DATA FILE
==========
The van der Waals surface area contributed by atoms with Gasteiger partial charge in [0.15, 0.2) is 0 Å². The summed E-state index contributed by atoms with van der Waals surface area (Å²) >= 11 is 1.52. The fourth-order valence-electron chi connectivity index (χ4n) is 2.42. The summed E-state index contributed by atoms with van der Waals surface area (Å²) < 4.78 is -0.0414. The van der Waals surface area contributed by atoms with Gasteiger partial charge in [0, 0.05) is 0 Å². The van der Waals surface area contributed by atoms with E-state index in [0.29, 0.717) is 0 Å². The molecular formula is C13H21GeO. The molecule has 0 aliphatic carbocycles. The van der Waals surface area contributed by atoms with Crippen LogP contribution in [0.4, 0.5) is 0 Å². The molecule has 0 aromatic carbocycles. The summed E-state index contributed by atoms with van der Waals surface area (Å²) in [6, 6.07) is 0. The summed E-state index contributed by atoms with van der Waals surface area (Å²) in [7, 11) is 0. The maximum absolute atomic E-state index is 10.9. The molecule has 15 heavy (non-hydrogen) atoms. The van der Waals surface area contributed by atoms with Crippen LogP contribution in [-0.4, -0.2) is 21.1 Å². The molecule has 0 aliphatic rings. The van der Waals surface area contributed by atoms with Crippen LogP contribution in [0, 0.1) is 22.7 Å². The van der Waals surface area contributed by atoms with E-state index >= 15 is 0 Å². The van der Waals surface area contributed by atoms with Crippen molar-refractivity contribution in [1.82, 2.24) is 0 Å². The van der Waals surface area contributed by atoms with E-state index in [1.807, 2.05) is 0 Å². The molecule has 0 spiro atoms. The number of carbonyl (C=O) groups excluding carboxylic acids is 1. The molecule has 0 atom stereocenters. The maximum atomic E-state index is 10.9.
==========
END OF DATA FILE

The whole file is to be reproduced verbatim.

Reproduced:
The van der Waals surface area contributed by atoms with Gasteiger partial charge in [0.15, 0.2) is 0 Å². The summed E-state index contributed by atoms with van der Waals surface area (Å²) >= 11 is 1.52. The fourth-order valence-electron chi connectivity index (χ4n) is 2.42. The summed E-state index contributed by atoms with van der Waals surface area (Å²) < 4.78 is -0.0414. The van der Waals surface area contributed by atoms with Gasteiger partial charge in [0, 0.05) is 0 Å². The van der Waals surface area contributed by atoms with E-state index in [0.29, 0.717) is 0 Å². The molecular formula is C13H21GeO. The molecule has 0 aliphatic carbocycles. The van der Waals surface area contributed by atoms with Crippen LogP contribution in [0.4, 0.5) is 0 Å². The molecule has 0 aromatic carbocycles. The summed E-state index contributed by atoms with van der Waals surface area (Å²) in [6, 6.07) is 0. The summed E-state index contributed by atoms with van der Waals surface area (Å²) in [7, 11) is 0. The maximum absolute atomic E-state index is 10.9. The molecule has 15 heavy (non-hydrogen) atoms. The van der Waals surface area contributed by atoms with Crippen LogP contribution in [-0.4, -0.2) is 21.1 Å². The molecule has 0 aliphatic rings. The van der Waals surface area contributed by atoms with Crippen LogP contribution in [0, 0.1) is 22.7 Å². The van der Waals surface area contributed by atoms with E-state index >= 15 is 0 Å². The van der Waals surface area contributed by atoms with Crippen molar-refractivity contribution in [1.82, 2.24) is 0 Å². The van der Waals surface area contributed by atoms with E-state index in [1.807, 2.05) is 0 Å². The molecule has 0 spiro atoms. The number of carbonyl (C=O) groups excluding carboxylic acids is 1. The molecule has 0 atom stereocenters. The maximum atomic E-state index is 10.9.